This originally appeared on November 25, 2008
While they cluttered the library grounds with poles and cables, platforms and light fixtures and smoke machines, I felt a rare privilege that magical October evening walking around the premises, eager and ready to be a part of it all. What chaotic excitement! Trucks loaded with costumes and props and tools along the street. People from Hollywood everywhere, walking this way and that with all sorts of things they needed to do their jobs. Ramps being laid out over which cameras would roll ...
They were shooting a film starring Bette Davis, at a time in her life when she was struggling to revive a foundering career. She had accepted a very daring role and threw herself into it full force.
“Santa Rosa library to burn for movie” headlined the Press Democrat. That’s the scene they were getting ready to shoot. About this movie then titled The Librarian, we were told very little. Nobody suspected that right under our innocent eyes the first-ever overtly anti-McCarthyism Hollywood film was being made.
My mom, my sister Kathy and I had each been given slips to appear as “extras” in a crowd scene, for which we were each to receive $3. And when finally it came time to assemble on a grassy area outside the entrance to the town’s Carnegie-endowed library, at last, my great moment was at hand!
So, okay, yes (pardon my shamefully deceptive headline up there), this was not really a film about Bette Davis and me. But hear me out, please; it was a film in which my mug, at least (I assumed), would show up when the movie came to Santa Rosa sometime in the future.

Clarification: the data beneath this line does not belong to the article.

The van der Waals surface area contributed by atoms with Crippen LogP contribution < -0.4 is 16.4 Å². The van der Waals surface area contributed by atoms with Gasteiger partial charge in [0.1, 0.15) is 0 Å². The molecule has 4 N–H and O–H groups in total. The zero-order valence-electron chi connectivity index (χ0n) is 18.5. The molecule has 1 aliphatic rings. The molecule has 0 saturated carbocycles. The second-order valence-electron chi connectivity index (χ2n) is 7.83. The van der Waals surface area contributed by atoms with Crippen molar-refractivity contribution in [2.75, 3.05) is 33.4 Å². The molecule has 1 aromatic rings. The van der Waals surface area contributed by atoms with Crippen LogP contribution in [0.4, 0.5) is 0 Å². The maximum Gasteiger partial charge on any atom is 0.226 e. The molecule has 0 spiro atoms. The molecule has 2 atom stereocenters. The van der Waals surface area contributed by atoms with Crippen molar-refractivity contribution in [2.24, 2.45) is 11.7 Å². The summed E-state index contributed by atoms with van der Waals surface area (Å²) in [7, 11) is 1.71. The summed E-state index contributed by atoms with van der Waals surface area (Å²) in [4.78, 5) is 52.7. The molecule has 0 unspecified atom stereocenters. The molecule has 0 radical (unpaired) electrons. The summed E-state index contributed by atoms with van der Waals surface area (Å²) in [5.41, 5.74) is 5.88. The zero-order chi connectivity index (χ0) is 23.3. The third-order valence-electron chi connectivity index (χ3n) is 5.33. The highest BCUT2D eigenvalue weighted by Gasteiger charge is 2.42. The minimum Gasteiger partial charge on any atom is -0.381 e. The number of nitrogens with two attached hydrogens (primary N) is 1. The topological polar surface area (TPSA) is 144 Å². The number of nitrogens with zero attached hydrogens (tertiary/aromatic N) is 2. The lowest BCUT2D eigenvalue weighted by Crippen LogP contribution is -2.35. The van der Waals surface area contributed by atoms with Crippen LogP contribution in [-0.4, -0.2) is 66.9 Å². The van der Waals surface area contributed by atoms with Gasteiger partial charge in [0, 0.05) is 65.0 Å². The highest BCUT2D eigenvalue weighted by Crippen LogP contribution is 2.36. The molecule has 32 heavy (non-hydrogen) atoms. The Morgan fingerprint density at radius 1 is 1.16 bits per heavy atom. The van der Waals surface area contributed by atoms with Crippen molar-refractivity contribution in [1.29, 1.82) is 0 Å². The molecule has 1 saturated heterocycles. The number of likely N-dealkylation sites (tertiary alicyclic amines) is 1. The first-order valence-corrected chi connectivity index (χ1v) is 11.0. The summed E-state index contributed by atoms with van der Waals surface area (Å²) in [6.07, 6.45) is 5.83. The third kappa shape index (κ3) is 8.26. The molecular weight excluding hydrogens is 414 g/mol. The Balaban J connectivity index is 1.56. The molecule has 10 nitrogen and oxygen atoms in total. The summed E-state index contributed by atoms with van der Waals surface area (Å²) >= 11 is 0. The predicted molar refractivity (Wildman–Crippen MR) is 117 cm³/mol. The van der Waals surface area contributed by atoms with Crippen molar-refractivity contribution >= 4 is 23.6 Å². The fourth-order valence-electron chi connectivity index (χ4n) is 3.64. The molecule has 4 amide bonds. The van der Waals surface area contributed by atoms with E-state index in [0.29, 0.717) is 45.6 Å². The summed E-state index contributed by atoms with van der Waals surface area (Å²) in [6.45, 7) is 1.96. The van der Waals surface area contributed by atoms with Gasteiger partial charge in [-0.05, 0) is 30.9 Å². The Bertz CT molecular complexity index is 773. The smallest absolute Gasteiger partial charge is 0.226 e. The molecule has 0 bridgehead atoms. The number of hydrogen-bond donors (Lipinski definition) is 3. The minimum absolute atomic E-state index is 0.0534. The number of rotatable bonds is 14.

The city had dispatched three fire trucks and 12 fireman to serve as extras in the mock blaze. The towns’ residents had been warned well in advance not to mistake a movie fire for a real one and rush to their telephones in a mass panic.
A man with a bullhorn gave us some directions, none of which I can remember. Nice man, though. Then a hushed silence fell over the outdoor set, and I noticed figures in the near darkness moving about — Bette Davis in a dark brooding coat getting out of a car and walking up to the front steps, and a man, probably the tall gaunt actor Paul Kelly, meeting her and their exchanging a few words. We couldn’t hear what they said. “Cut!” shouted the man with the bullhorn.
He told us to stand by. They wanted to do another take. And then another. And then, all too soon, all of the temporary magic it had taken them so long to assemble melted suddenly away — like a circus vanishing down the tracks into a lonely stealing night.
When Storm Center(the film’s ultimate title) came to town the following year, I don’t know if I even saw it. If I did, it must not have impressed me any more than it had the critics. In hazy (or romantically self-misleading) recall, I can almost see myself with friends at the California Theatre watching the film and anxiously waiting for the library to go up in flames so that we could study the faces in the crowd, hoping to find some of our own.
In my mom’s diary for Thursday, October 6, 1955, she wrote “Kathy, David and I went down to the library where Columbia pictures is working. David got right up in front —should be seen in picture if they show that section.”
So, after all these years — hoping and waiting for Storm Center to be shown somewhere — it has never been released in VHS, is rarely shown in revival houses — Turner Classic Movies, God bless them, is at least showing it. This Friday at 4:30 AM. Okay, TCM, no problem. Not for the chance to see myself in the only movie in which I (maybe) ever appeared.